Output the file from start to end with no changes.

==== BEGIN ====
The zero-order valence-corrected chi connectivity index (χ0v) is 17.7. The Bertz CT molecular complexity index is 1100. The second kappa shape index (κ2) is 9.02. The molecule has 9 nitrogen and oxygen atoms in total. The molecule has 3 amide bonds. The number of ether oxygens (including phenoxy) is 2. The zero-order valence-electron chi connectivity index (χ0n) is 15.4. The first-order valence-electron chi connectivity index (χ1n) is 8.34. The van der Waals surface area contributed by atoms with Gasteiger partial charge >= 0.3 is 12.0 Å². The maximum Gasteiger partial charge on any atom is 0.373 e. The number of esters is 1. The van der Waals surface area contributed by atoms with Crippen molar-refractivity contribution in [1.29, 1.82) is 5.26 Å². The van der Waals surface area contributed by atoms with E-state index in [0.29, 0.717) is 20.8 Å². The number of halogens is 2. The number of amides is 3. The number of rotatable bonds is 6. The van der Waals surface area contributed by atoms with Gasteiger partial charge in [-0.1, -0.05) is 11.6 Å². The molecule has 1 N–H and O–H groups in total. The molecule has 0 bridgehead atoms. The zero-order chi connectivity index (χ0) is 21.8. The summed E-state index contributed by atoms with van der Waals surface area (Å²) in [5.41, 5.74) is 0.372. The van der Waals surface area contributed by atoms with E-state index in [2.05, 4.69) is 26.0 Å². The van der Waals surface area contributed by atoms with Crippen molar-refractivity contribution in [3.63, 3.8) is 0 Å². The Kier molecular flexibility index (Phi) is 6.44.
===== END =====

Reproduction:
The zero-order valence-corrected chi connectivity index (χ0v) is 17.7. The Bertz CT molecular complexity index is 1100. The second kappa shape index (κ2) is 9.02. The molecule has 9 nitrogen and oxygen atoms in total. The molecule has 3 amide bonds. The number of ether oxygens (including phenoxy) is 2. The zero-order valence-electron chi connectivity index (χ0n) is 15.4. The first-order valence-electron chi connectivity index (χ1n) is 8.34. The van der Waals surface area contributed by atoms with Gasteiger partial charge >= 0.3 is 12.0 Å². The maximum Gasteiger partial charge on any atom is 0.373 e. The number of esters is 1. The van der Waals surface area contributed by atoms with Crippen molar-refractivity contribution in [1.29, 1.82) is 5.26 Å². The van der Waals surface area contributed by atoms with E-state index in [0.29, 0.717) is 20.8 Å². The number of halogens is 2. The number of amides is 3. The number of rotatable bonds is 6. The van der Waals surface area contributed by atoms with Gasteiger partial charge in [-0.1, -0.05) is 11.6 Å². The molecule has 1 N–H and O–H groups in total. The molecule has 0 bridgehead atoms. The zero-order chi connectivity index (χ0) is 21.8. The summed E-state index contributed by atoms with van der Waals surface area (Å²) in [5.41, 5.74) is 0.372. The van der Waals surface area contributed by atoms with E-state index in [2.05, 4.69) is 26.0 Å². The van der Waals surface area contributed by atoms with Crippen molar-refractivity contribution in [3.63, 3.8) is 0 Å². The Kier molecular flexibility index (Phi) is 6.44.